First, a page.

LOUISVILLE, Ky. (Dispatches) — A second night of anti-racism protests got off to a tense but mostly peaceful start in Louisville, Kentucky, on Thursday, a day after a grand jury decided not to bring homicide charges against police officers involved in the fatal shooting of Breonna Taylor.
As a curfew went into effect after dark and police declared an unlawful assembly, hundreds of protesters who had marched through the city for hours retreated to the grounds of the First Unitarian Church, set aside by organizers as a sanctuary near the Ohio River waterfront.
Angry demonstrations and sporadic clashes between police and protesters in the hours following the grand jury announcement turned bloody late on Wednesday when two police officers on crowd-control duty were shot and wounded.
Louisville police chief Robert Schroeder, his department reinforced by state police and Kentucky National Guard troops, said he expected protests to continue for days, and a nighttime curfew was extended through the weekend.
"For all of us it is a very tense and emotional time,” Schroeder told a news conference on Thursday. Police said 127 arrests were made in the first night of protests, most for curfew violations or disobeying orders to disperse.
The protests began on Wednesday after the grand jury decided that none of the three white officers who collectively fired 32 gunshots as they stormed Breonna Taylor’s apartment would be charged with causing her death.
Taylor, 26, a Black emergency medical technician and aspiring nurse, was struck by six bullets moments after she and her fiance, Kenneth Walker, were roused from bed in the commotion of the raid.
The grand jury decision, announced by Kentucky Attorney General Daniel Cameron, was immediately denounced by civil rights advocates as the latest miscarriage of justice in a U.S. law enforcement system corrupted by racial inequity.
Protests also flared on Wednesday in New York, Los Angeles, Atlanta, Washington, Oakland, Philadelphia, Denver and Portland, Oregon, Seattle and Buffalo, New York.
Taylor’s slaying initially drew little national attention. But it was thrust into prominence after George Floyd, a Black man arrested for a non-violent offense in Minneapolis, died under the knee of a white police officer on May 25, igniting a summer of protests against racial injustice and excessive police force.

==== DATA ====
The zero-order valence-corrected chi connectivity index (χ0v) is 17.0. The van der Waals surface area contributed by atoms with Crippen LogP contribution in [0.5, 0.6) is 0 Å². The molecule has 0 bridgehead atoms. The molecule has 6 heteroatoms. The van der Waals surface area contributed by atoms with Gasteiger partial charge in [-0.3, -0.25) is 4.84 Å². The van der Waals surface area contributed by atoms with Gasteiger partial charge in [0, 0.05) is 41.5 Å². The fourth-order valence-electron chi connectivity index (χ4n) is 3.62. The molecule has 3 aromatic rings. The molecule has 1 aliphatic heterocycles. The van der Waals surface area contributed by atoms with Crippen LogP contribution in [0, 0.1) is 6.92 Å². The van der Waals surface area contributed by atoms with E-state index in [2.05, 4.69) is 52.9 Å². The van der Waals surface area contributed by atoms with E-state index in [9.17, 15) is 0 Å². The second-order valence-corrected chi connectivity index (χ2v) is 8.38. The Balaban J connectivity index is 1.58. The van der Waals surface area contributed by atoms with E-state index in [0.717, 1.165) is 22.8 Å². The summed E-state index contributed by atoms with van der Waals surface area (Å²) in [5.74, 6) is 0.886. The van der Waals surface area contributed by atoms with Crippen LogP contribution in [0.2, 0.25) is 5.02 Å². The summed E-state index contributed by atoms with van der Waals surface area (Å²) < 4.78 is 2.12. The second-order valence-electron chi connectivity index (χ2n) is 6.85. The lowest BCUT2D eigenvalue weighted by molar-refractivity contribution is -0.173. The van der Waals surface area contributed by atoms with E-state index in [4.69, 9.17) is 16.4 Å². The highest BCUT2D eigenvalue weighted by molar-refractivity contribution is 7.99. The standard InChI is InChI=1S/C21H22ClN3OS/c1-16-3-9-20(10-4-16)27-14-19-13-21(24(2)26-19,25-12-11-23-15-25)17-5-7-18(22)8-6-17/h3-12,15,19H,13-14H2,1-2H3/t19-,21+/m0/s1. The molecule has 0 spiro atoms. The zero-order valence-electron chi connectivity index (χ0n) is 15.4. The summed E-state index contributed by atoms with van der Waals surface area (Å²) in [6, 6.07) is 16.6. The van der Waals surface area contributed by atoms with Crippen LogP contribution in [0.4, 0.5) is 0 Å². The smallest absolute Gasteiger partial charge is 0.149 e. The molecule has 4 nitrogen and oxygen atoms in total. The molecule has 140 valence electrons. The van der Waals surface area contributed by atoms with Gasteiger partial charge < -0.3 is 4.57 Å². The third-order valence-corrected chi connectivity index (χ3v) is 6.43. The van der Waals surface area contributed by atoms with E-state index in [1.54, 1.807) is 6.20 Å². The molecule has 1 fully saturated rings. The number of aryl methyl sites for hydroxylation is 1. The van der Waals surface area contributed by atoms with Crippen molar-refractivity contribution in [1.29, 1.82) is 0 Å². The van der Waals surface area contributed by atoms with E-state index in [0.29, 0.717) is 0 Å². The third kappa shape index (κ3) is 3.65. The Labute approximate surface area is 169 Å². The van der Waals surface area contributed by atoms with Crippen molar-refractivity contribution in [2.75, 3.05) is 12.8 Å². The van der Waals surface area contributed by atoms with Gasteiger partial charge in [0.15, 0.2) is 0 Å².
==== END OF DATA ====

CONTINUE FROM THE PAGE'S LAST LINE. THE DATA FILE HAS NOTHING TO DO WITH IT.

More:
On Thursday evening in Louisville, a throng of protesters was seen by a Reuters journalist confronting a group of about 15 armed individuals dressed in military-style gear who identified themselves as members of the Oath Keepers, an organization associated with the militia movement.
Cop Rides Bike Over
An American police officer was captured on video riding his bicycle over the head of an anti-racism demonstrator in the U.S. city of Seattle, Washington.
The video of the incident went viral in the early hours of Thursday,
showing a Seattle police officer rolling the front and rear tires of his bicycle over a protester’s head and neck area as the man was lying on the ground in downtown Seattle.
It remains unclear if the man was seriously injured since he was wearing a helmet.
The Seattle Police Department said in a statement that the officer has been placed on administrative leave and his actions are being investigated as more than 30 complaints have been received about this violent incident.
More shocking footage emerged showing a pickup truck hitting a woman after plowing into a crowd of Black Lives Matter protesters in Los Angeles.
The chaos unfolded after nightfall Thursday on Sunset Boulevard in Hollywood as hundreds of Black Lives Matter activists swarmed the streets in Hollywood, Los Angeles as the protests against police brutality were galvanized by the lack of murder charges in Taylor’s case.
A video emerged online showing the truck flooring a protester, who stands right in front of the vehicle while brandishing a placard.
Footage from the ground as well as a KTLA-TV news chopper shows a black pickup truck plowing into the crowd, striking a woman and throwing her to the pavement.
Other footage shows an angry crowd banging on the door on the driver’s side, trying to pry it open. At that point the truck accelerates and breaks through, sparking a frantic chase.
In a separate incident, protesters chased down and smashed the windows of a car after the driver tried to get through a crowd.
Trump Confronted by Protesters
President Donald Trump was greeted with jeers and boos by a nearby crowd on Thursday as he visited the late Supreme Court Justice Ruth Bader Ginsburg’s flag-draped coffin outside the U.S. Supreme Court.
Trump, wearing a black face mask and accompanied by first lady Melania Trump, stood near the casket at the marble court building amid chants of "Vote him out.” The moment highlighted the public flashpoint that Ginsburg’s death has become ahead of the Nov. 3 presidential election.
The Republican president, who has already installed two top court picks since taking office in 2017, has said he would unveil his latest choice on Saturday, a week after the 87-year-old justice died on Sept. 18.
His decision to move quickly on a replacement just six weeks before the election has drawn sharp battle lines between Republicans and Democrats, and reshaped the race for the White House as Trump seeks re-election during a coronavirus pandemic that has killed more than 200,000 people in the United States and devastated the economy.